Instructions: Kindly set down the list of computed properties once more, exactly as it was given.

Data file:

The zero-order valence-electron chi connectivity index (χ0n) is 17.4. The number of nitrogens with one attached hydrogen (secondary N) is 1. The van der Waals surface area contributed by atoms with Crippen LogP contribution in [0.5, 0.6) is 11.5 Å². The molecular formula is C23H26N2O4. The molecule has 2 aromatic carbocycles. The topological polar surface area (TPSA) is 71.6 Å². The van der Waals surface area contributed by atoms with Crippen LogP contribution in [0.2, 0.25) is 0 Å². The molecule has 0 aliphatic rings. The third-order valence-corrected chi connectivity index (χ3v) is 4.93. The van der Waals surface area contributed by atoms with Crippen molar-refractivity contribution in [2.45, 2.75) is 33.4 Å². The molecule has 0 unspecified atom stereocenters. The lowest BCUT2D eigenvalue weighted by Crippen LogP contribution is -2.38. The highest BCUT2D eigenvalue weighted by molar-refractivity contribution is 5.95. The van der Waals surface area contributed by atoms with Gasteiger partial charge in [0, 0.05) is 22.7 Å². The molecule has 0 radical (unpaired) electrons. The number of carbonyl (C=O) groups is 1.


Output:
The zero-order valence-electron chi connectivity index (χ0n) is 17.4. The number of nitrogens with one attached hydrogen (secondary N) is 1. The van der Waals surface area contributed by atoms with Crippen LogP contribution in [0.5, 0.6) is 11.5 Å². The molecular formula is C23H26N2O4. The molecule has 2 aromatic carbocycles. The topological polar surface area (TPSA) is 71.6 Å². The van der Waals surface area contributed by atoms with Crippen LogP contribution in [0.2, 0.25) is 0 Å². The molecule has 0 aliphatic rings. The third-order valence-corrected chi connectivity index (χ3v) is 4.93. The van der Waals surface area contributed by atoms with Crippen molar-refractivity contribution in [2.45, 2.75) is 33.4 Å². The molecule has 0 unspecified atom stereocenters. The lowest BCUT2D eigenvalue weighted by Crippen LogP contribution is -2.38. The highest BCUT2D eigenvalue weighted by molar-refractivity contribution is 5.95. The van der Waals surface area contributed by atoms with Gasteiger partial charge in [0, 0.05) is 22.7 Å². The molecule has 0 radical (unpaired) electrons. The number of carbonyl (C=O) groups is 1.